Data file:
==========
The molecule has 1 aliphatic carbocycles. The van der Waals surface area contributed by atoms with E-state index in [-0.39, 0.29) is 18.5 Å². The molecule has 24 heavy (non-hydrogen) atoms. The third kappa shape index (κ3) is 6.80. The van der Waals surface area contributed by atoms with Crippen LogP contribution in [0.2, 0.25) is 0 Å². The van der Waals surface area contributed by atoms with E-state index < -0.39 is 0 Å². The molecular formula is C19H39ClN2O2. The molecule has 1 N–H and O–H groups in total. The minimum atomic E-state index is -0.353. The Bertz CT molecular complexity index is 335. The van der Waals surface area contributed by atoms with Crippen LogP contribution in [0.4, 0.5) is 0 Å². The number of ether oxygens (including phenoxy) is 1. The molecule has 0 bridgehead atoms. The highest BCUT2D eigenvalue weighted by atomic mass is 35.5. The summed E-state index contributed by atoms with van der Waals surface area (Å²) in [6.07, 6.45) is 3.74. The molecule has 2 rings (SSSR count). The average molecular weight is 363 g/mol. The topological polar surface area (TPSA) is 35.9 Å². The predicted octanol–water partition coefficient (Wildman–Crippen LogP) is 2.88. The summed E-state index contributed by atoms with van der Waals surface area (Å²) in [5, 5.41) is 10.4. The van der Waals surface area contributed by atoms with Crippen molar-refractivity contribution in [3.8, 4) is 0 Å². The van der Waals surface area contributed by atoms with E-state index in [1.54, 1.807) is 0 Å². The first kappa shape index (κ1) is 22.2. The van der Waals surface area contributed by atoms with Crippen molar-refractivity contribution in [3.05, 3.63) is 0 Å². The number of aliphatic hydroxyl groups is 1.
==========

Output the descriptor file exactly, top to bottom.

The molecule has 1 aliphatic carbocycles. The van der Waals surface area contributed by atoms with E-state index in [-0.39, 0.29) is 18.5 Å². The molecule has 24 heavy (non-hydrogen) atoms. The third kappa shape index (κ3) is 6.80. The van der Waals surface area contributed by atoms with Crippen LogP contribution in [0.2, 0.25) is 0 Å². The van der Waals surface area contributed by atoms with E-state index < -0.39 is 0 Å². The molecular formula is C19H39ClN2O2. The molecule has 1 N–H and O–H groups in total. The minimum atomic E-state index is -0.353. The Bertz CT molecular complexity index is 335. The van der Waals surface area contributed by atoms with Crippen LogP contribution in [0.4, 0.5) is 0 Å². The number of ether oxygens (including phenoxy) is 1. The molecule has 0 bridgehead atoms. The highest BCUT2D eigenvalue weighted by atomic mass is 35.5. The summed E-state index contributed by atoms with van der Waals surface area (Å²) in [6.07, 6.45) is 3.74. The molecule has 2 rings (SSSR count). The average molecular weight is 363 g/mol. The topological polar surface area (TPSA) is 35.9 Å². The predicted octanol–water partition coefficient (Wildman–Crippen LogP) is 2.88. The summed E-state index contributed by atoms with van der Waals surface area (Å²) in [5, 5.41) is 10.4. The van der Waals surface area contributed by atoms with Crippen molar-refractivity contribution in [3.8, 4) is 0 Å². The van der Waals surface area contributed by atoms with E-state index in [1.54, 1.807) is 0 Å². The first kappa shape index (κ1) is 22.2. The van der Waals surface area contributed by atoms with Crippen molar-refractivity contribution in [3.05, 3.63) is 0 Å². The number of aliphatic hydroxyl groups is 1.